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Dow Agro plans $340M expansion, 577 new jobs

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Dow AgroSciences on Thursday morning announced plans for a $340 million expansion of its Indianapolis headquarters that is expected to create 577 high-paying jobs over the next five years.

The huge investment will greatly expand the company's research and development capacity and is a major win for the Indiana life sciences industry.

The company expects most of the positions to pay between $65,000 and $95,000 annually.

Dow AgroSciences, a subsidiary of Midland, Mich.-based giant Dow Chemical Co., produces agricultural products, such as seeds and pesticides. In recent years, it has moved heavily into biotechnology, and plans to roll out five products by 2012 that could generate $800 million annually in new sales.

The first phase of Dow AgroSciences’ expansion will be the addition of a 14,000-square-foot greenhouse and a 175,000-square-foot research and development facility at its corporate campus on the city’s northwest side. The greenhouse should be finished by year’s end, according to the company, while the R&D facility slated to open in early 2012.

The Indiana Economic Development Corp. gave Dow AgroSciences $12.5 million in performance-based tax credits and another $205,000 in training grants to encourage the company’s expansion. The city of Indianapolis will kick in another $500,000 from its Industrial Development Grant Fund to help pay for road, sewer and water improvements related to the project.

Indianapolis has also committed to establish a property tax increment financing, or TIF, district to help Dow AgroSciences defer $20 million in project costs. The TIF district must still be approved by city and state officials.

Gov. Mitch Daniels and Mayor Greg Ballard joined Dow AgroSciences CEO Antonio Galindez on Thursday morning to announce the expansion.

“R&D leadership in the life sciences is a dream of every state in the union,” Daniels said in a press release. “Here in Indiana, it’s not a dream, but a vibrant reality, and Dow AgroSciences’ steady growth is a major reason why. This expansion makes Indiana a true world capital of agricultural science.”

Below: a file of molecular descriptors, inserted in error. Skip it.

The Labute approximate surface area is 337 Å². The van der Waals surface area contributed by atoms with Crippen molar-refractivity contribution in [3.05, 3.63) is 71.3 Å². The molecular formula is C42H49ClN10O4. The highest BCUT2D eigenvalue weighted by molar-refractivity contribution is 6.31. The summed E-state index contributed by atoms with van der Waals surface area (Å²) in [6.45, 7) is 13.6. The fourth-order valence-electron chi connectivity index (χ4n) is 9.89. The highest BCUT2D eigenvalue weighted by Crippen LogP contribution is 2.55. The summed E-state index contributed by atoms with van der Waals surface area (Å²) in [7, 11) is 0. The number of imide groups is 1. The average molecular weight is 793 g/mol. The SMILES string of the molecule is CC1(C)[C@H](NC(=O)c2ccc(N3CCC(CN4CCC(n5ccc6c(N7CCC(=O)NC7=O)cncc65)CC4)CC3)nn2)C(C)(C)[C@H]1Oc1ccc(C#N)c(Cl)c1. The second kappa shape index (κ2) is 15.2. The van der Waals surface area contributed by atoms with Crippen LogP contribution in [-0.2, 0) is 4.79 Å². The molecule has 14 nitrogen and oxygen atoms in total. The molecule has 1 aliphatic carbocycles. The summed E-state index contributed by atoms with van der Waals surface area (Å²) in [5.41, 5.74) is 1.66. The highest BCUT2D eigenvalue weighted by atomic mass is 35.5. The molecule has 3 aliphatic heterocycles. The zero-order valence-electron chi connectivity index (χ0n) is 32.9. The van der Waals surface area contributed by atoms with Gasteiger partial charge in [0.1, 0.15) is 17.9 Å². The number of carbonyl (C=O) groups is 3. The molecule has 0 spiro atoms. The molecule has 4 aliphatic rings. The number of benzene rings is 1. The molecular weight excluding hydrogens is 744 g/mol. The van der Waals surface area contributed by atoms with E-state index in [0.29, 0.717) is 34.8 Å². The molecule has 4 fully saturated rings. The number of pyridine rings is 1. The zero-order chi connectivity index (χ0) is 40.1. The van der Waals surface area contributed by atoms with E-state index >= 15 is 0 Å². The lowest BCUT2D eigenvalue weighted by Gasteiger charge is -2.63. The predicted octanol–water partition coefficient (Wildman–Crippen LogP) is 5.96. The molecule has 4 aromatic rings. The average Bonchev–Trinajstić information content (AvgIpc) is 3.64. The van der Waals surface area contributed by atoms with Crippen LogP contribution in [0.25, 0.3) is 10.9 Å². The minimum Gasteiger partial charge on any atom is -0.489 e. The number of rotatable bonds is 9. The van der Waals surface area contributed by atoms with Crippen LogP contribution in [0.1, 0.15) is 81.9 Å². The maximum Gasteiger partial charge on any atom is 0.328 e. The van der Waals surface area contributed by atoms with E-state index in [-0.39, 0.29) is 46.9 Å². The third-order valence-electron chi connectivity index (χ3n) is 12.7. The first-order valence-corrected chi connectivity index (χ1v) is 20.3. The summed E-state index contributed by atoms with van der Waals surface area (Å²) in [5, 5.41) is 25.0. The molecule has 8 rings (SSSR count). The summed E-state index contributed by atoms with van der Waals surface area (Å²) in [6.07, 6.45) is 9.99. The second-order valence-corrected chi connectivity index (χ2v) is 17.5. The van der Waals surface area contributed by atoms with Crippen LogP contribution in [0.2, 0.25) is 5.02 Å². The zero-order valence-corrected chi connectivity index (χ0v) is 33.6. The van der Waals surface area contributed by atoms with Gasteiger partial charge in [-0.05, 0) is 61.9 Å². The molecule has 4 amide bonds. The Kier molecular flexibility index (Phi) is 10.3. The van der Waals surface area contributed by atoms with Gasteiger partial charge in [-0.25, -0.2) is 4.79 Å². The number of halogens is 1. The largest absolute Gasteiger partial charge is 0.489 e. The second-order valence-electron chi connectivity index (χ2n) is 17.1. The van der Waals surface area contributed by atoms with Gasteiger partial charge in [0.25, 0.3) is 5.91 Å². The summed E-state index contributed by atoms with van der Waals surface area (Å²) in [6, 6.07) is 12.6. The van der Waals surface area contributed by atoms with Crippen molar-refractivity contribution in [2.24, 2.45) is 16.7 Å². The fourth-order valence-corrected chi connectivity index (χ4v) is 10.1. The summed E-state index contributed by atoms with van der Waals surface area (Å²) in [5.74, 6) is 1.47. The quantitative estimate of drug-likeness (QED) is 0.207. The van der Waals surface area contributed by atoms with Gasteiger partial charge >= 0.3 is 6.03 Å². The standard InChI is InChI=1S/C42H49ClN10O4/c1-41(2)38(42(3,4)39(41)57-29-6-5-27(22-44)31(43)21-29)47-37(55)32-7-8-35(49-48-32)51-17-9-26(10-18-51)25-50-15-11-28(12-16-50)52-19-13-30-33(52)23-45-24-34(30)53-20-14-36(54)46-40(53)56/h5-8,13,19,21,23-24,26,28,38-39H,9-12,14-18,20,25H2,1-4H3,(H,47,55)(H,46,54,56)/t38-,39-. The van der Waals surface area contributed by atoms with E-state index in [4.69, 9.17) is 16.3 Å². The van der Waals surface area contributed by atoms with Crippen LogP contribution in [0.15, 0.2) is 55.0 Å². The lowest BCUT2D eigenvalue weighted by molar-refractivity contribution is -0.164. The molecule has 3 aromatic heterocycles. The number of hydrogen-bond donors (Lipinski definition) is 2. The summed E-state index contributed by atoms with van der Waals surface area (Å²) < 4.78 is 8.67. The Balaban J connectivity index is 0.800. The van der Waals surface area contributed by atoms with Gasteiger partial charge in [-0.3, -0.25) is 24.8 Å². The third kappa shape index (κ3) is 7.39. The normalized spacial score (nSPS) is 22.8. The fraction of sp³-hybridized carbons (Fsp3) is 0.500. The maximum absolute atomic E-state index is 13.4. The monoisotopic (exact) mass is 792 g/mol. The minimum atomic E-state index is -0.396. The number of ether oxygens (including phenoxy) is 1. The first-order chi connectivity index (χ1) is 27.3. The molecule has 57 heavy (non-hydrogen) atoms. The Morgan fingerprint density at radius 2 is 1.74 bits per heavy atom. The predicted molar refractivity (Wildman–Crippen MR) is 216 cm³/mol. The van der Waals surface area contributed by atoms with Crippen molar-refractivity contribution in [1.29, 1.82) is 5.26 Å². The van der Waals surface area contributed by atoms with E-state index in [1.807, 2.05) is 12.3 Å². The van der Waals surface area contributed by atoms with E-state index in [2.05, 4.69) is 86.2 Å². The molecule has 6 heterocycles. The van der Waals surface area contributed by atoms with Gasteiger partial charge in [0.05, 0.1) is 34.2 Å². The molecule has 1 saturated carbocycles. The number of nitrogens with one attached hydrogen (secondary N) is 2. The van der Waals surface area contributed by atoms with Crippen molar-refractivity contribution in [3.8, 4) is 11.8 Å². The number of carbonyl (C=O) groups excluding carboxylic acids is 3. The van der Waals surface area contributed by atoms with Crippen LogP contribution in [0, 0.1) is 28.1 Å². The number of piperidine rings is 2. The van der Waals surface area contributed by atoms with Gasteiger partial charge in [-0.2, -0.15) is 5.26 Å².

Today’s Dow AgroSciences announcement comes on the heels of two expansions last year. In July, the company signed a 15-year lease spurring construction of an 80,000-square-foot R&D building adjacent to its headquarters. In September, Dow AgroSciences revealed it will expand its presence in Purdue University’s West Lafayette Research Park, adding up to 30 jobs there.

Dow AgroSciences was originally formed in 1989 as a 50-50 joint venture between the Elanco Plant Sciences business of locally-based Eli Lilly and Co. and Dow’s agricultural products division. Dow acquired complete ownership in 1997. Dow AgroSciences now employs 5,400 people globally, with 1,200 at its local headquarters.

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  • Poor Jeff
    Jeff, I feel your pain, and read your sarcasm from the get go ... ouch, some people have such harsh things to say ... kind of like that "Let It Out" section in the Indy Star ... watch out for the guy on the grassy knoll!
  • Jobs
    Daniels does nothing different than any of the other previous administrations with respect to jobs announcements.
  • No way! Really?
    I really thought that my reponse was far enough over the top that everybody would recognize the sarcasm aimed at WTHR's ridiculous fluff piece. Oh well.
  • Jeff C.
    Uh Jeff, Mitch can't get re-elected, he is in his second term. Try using your brain. Oh wait, left wing dingbats don't have brains do they?
  • Wink wink
    Jeff C you are thankfully misinformed. Dow expansion is very real and great for this state.
  • Don't believe it!
    If you saw WTHR's attack piece on Mitch Daniels, then you would realize that all of the people at the announcement were probaly paid actors standing there with Mitch and that there is no "Dow Agro". It's all just a ploy to make him look good and get him re-elected.

    Wink, wink, nod, nod, know what I mean, know what I mean.
  • WOW
    Fantastic economic news! DowAgro has become a very important player in the corporate environment of Indianapolis.

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  1. How can any company that has the cash and other assets be allowed to simply foreclose and not pay the debt? Simon, pay the debt and sell the property yourself. Don't just stiff the bank with the loan and require them to find a buyer.

  2. If you only knew....

  3. The proposal is structured in such a way that a private company (who has competitors in the marketplace) has struck a deal to get "financing" through utility ratepayers via IPL. Competitors to BlueIndy are at disadvantage now. The story isn't "how green can we be" but how creative "financing" through captive ratepayers benefits a company whose proposal should sink or float in the competitive marketplace without customer funding. If it was a great idea there would be financing available. IBJ needs to be doing a story on the utility ratemaking piece of this (which is pretty complicated) but instead it suggests that folks are whining about paying for being green.

  4. The facts contained in your post make your position so much more credible than those based on sheer emotion. Thanks for enlightening us.

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